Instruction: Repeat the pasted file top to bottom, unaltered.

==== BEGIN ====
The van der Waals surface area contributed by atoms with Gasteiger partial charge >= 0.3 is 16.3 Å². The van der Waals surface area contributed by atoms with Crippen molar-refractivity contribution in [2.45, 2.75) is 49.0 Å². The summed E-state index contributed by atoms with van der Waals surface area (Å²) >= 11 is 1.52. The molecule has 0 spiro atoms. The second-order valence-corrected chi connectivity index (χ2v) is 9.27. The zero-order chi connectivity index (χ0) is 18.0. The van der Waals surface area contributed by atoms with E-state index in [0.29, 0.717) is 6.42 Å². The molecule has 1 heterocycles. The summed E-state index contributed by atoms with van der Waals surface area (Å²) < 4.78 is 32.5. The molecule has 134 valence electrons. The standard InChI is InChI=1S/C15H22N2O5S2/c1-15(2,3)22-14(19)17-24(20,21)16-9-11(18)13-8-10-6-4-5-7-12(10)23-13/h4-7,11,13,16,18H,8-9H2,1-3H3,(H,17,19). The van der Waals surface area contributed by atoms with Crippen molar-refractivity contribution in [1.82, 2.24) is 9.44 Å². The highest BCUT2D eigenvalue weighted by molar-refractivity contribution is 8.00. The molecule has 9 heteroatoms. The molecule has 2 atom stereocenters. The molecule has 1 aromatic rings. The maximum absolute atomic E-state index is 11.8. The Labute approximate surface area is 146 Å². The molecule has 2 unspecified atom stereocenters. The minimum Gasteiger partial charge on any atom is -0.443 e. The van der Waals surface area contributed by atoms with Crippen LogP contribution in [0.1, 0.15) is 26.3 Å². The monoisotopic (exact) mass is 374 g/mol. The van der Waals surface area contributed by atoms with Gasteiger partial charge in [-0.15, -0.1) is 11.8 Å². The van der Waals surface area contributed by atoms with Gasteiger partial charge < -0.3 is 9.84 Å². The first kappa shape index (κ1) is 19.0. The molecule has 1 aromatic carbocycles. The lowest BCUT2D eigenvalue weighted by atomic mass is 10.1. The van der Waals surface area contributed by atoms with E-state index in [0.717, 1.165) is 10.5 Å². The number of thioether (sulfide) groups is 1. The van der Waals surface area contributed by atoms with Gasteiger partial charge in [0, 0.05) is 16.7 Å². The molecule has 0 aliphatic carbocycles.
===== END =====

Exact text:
The van der Waals surface area contributed by atoms with Gasteiger partial charge >= 0.3 is 16.3 Å². The van der Waals surface area contributed by atoms with Crippen molar-refractivity contribution in [2.45, 2.75) is 49.0 Å². The summed E-state index contributed by atoms with van der Waals surface area (Å²) >= 11 is 1.52. The molecule has 0 spiro atoms. The second-order valence-corrected chi connectivity index (χ2v) is 9.27. The zero-order chi connectivity index (χ0) is 18.0. The van der Waals surface area contributed by atoms with E-state index in [0.29, 0.717) is 6.42 Å². The molecule has 1 heterocycles. The summed E-state index contributed by atoms with van der Waals surface area (Å²) < 4.78 is 32.5. The molecule has 134 valence electrons. The standard InChI is InChI=1S/C15H22N2O5S2/c1-15(2,3)22-14(19)17-24(20,21)16-9-11(18)13-8-10-6-4-5-7-12(10)23-13/h4-7,11,13,16,18H,8-9H2,1-3H3,(H,17,19). The van der Waals surface area contributed by atoms with Crippen molar-refractivity contribution in [1.82, 2.24) is 9.44 Å². The highest BCUT2D eigenvalue weighted by molar-refractivity contribution is 8.00. The molecule has 9 heteroatoms. The molecule has 2 atom stereocenters. The molecule has 1 aromatic rings. The maximum absolute atomic E-state index is 11.8. The Labute approximate surface area is 146 Å². The molecule has 2 unspecified atom stereocenters. The minimum Gasteiger partial charge on any atom is -0.443 e. The van der Waals surface area contributed by atoms with Crippen LogP contribution in [0.1, 0.15) is 26.3 Å². The monoisotopic (exact) mass is 374 g/mol. The van der Waals surface area contributed by atoms with Gasteiger partial charge in [-0.15, -0.1) is 11.8 Å². The van der Waals surface area contributed by atoms with Gasteiger partial charge < -0.3 is 9.84 Å². The first kappa shape index (κ1) is 19.0. The molecule has 1 aromatic carbocycles. The lowest BCUT2D eigenvalue weighted by atomic mass is 10.1. The van der Waals surface area contributed by atoms with E-state index in [0.717, 1.165) is 10.5 Å². The number of thioether (sulfide) groups is 1. The van der Waals surface area contributed by atoms with Gasteiger partial charge in [0, 0.05) is 16.7 Å². The molecule has 0 aliphatic carbocycles.